The Carboniferous of East Thailand - new information from microfossils


Author : Henri Fontaine, Sirot Salyapongse & Daniel VachardPublication : Bulletin of the Geological Society of MalaysiaVolume : 43Page : 461-465Year : 1999


Description

Bulletin of the Geological Society of Malaysia, Volume 43, Dec. 1999, pp. 461 - 465

 

The Carboniferous of East Thailand - new information from microfossils

HENRI FONTAINE1, SIROT SALYAPONGSE2 AND DANIEL VACHARD3

18 Allee de la Chapel Ie, 92140 Clamart, France

2Geological Survey, Department of Mineral Resources, Rama VI Road, Bangkok 10400, Thailand

3Paleontologie, Sciences de la Terre, Universite de Lille, 59655 Villeneuve d'Ascq cedex, France

 

Abstract: In 1996 for the first time, Carboniferous microfossils were discovered in east Thailand, at a single limestone locality. In 1997, another locality of the same area yielded Early Carboniferous corals. Because of these two discoveries, a systematic search for microfossils has been carried out in all the limestone exposures of that area. Microfossils have been found almost everywhere; they are rare to common. The fossils and the facies focus on an age ranging from Late Visean to Bashkirian.

The Carboniferous sediments of East Thailand were not documented in the past. Their presence had been suggested by a few bryozoans found in shale (Nakinbodee et al., 1976). They consist of shale, silicified shale, siltstone, limestone, subordinate sandstone and conglomerate. In 1996, a first discovery of microfossils in the limestone of Khao Kradat (Fontaine et al., 1996), then of corals in a limestone exposure east of Khao Yai Mo Noi (Fontaine and Salyapongse, 1997) suggested that the distribution of Carboniferous limestone should be relatively extensive, especially because limestone bodies reaching thicknesses of 10 to 100 meters are scattered in the area. As a matter of fact, these limestone exposures contain locally fossils in abundance; microfossils have been found at several localities and are the subject of this paper.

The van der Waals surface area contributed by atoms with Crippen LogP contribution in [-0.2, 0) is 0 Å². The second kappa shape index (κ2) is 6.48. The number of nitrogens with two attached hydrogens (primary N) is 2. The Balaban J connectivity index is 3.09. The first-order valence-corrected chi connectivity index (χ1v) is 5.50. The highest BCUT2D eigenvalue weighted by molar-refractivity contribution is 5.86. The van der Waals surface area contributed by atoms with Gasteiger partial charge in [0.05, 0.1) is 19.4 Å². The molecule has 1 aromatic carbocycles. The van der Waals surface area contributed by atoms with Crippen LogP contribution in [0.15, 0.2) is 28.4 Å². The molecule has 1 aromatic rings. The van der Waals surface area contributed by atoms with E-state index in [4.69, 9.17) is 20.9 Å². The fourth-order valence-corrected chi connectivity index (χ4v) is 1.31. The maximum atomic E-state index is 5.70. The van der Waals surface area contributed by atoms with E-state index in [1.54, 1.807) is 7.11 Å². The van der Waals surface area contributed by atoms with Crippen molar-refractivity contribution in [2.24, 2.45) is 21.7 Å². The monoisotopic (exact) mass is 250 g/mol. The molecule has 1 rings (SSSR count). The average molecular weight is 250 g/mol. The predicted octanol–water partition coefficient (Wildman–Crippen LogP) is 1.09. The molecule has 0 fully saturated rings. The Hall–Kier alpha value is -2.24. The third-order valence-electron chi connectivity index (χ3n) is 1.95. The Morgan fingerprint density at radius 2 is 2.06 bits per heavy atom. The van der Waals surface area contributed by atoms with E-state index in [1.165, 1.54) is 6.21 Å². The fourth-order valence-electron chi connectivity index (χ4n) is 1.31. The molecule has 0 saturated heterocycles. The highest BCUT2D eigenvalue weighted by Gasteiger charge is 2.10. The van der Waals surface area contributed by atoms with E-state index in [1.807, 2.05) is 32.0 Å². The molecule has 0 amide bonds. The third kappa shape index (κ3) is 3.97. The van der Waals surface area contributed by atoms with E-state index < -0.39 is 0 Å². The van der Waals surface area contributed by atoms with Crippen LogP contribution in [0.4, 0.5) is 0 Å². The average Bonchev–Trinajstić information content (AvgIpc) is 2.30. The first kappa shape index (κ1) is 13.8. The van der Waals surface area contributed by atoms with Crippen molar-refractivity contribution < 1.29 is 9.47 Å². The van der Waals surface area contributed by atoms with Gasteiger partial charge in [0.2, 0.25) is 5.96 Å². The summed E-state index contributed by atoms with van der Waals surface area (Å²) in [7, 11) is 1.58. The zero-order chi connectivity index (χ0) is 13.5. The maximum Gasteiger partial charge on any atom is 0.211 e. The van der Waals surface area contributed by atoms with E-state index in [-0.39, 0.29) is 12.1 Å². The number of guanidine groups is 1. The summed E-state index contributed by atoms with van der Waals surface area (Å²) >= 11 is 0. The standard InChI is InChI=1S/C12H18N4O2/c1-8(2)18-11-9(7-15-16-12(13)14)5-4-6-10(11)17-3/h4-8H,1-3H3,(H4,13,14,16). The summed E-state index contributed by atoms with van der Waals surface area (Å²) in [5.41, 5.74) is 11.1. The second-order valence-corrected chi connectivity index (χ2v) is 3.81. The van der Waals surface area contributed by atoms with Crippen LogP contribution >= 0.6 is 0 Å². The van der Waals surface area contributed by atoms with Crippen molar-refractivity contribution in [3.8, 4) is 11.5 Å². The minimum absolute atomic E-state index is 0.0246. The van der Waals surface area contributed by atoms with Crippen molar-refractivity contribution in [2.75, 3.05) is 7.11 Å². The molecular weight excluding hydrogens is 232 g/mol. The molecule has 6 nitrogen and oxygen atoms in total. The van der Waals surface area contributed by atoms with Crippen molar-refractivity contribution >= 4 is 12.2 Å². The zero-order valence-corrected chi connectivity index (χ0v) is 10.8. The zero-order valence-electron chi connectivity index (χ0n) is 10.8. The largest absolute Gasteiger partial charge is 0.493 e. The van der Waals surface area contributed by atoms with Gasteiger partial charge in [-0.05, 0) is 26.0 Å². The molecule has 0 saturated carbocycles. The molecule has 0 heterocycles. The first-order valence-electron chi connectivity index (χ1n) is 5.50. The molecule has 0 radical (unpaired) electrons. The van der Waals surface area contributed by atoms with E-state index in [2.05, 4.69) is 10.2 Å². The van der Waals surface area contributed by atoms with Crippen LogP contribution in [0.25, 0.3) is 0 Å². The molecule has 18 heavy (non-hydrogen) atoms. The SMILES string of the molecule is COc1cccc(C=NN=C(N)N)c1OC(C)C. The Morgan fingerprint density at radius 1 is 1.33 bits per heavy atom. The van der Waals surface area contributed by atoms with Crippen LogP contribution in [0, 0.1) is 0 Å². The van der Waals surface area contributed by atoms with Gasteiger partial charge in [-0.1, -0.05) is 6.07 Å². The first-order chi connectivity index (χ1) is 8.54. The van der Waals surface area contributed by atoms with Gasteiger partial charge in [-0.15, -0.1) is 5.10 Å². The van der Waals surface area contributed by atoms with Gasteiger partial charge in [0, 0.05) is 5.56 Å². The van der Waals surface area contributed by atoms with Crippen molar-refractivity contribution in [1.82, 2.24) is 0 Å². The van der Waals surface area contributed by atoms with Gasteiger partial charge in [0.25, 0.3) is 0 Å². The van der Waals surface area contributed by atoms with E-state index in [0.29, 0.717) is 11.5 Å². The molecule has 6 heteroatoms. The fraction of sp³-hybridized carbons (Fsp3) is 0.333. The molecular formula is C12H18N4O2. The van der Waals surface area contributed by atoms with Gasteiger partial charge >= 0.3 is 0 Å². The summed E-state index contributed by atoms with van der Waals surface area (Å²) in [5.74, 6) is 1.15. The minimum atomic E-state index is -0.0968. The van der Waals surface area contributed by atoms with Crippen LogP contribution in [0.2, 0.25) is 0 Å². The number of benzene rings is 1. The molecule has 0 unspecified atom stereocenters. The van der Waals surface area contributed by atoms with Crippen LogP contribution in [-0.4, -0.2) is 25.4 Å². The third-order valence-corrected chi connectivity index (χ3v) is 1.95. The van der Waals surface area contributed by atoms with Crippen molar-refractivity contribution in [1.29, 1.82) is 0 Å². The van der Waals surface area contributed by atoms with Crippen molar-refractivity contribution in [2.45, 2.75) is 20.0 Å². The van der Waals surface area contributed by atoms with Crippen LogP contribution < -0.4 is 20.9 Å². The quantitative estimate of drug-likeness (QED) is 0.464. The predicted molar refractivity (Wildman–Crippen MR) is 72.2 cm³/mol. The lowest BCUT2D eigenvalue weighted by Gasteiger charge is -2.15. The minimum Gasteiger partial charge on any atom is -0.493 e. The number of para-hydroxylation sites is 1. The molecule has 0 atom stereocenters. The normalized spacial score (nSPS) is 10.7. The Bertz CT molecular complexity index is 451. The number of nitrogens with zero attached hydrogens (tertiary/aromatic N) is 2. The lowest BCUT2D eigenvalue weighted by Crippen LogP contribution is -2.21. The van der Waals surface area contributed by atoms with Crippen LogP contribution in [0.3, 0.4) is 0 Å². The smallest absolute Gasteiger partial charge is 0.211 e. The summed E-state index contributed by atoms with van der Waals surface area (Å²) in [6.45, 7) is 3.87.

The sediments which have yielded the Carboniferous fossils crop out about 70 km east of Chonburi. Exposures are scattered in an area of about two hundred square kilometers, but they occupy only a small part of that surface. They are distributed in two land strips arranged in a northerly direction, about 2 km wide, parallel, discontinuous, 8 to 10 km far apart from each other. They are represented by small hills, with the exception of Khao Yai which is very large and reaches 777 m in elevation above sea level.

https://doi.org/10.7186/bgsm43199946